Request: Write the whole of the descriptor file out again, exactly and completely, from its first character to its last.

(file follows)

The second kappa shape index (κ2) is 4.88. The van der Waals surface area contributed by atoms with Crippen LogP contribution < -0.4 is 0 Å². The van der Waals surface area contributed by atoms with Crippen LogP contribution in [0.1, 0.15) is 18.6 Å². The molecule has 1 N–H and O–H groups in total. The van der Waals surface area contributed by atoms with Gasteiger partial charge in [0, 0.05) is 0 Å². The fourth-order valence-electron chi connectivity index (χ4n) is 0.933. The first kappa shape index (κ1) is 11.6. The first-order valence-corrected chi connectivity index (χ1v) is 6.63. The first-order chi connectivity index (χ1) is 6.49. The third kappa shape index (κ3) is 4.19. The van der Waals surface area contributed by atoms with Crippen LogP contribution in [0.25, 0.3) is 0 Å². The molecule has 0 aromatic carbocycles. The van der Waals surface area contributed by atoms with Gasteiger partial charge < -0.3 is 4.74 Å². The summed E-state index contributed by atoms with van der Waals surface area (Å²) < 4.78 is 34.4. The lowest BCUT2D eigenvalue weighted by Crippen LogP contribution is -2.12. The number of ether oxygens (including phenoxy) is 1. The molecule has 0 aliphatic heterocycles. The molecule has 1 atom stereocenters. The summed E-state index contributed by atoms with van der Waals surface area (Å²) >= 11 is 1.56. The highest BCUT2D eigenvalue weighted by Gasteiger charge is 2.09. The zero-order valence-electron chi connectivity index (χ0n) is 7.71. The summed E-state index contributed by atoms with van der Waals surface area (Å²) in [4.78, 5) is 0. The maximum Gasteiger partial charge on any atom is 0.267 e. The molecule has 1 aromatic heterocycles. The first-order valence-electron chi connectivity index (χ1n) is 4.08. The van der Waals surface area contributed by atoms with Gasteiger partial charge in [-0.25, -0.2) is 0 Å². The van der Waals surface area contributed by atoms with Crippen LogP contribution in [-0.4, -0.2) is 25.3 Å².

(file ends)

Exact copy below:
The second kappa shape index (κ2) is 4.88. The van der Waals surface area contributed by atoms with Crippen LogP contribution < -0.4 is 0 Å². The van der Waals surface area contributed by atoms with Crippen LogP contribution in [0.1, 0.15) is 18.6 Å². The molecule has 1 N–H and O–H groups in total. The van der Waals surface area contributed by atoms with Gasteiger partial charge in [0, 0.05) is 0 Å². The fourth-order valence-electron chi connectivity index (χ4n) is 0.933. The first kappa shape index (κ1) is 11.6. The first-order valence-corrected chi connectivity index (χ1v) is 6.63. The first-order chi connectivity index (χ1) is 6.49. The third kappa shape index (κ3) is 4.19. The van der Waals surface area contributed by atoms with Crippen LogP contribution in [0.25, 0.3) is 0 Å². The molecule has 0 aromatic carbocycles. The van der Waals surface area contributed by atoms with Gasteiger partial charge < -0.3 is 4.74 Å². The summed E-state index contributed by atoms with van der Waals surface area (Å²) < 4.78 is 34.4. The lowest BCUT2D eigenvalue weighted by Crippen LogP contribution is -2.12. The number of ether oxygens (including phenoxy) is 1. The molecule has 0 aliphatic heterocycles. The molecule has 1 atom stereocenters. The summed E-state index contributed by atoms with van der Waals surface area (Å²) >= 11 is 1.56. The highest BCUT2D eigenvalue weighted by Gasteiger charge is 2.09. The zero-order valence-electron chi connectivity index (χ0n) is 7.71. The summed E-state index contributed by atoms with van der Waals surface area (Å²) in [4.78, 5) is 0. The maximum Gasteiger partial charge on any atom is 0.267 e. The molecule has 1 aromatic heterocycles. The first-order valence-electron chi connectivity index (χ1n) is 4.08. The van der Waals surface area contributed by atoms with Gasteiger partial charge in [-0.25, -0.2) is 0 Å². The van der Waals surface area contributed by atoms with Crippen LogP contribution in [-0.4, -0.2) is 25.3 Å².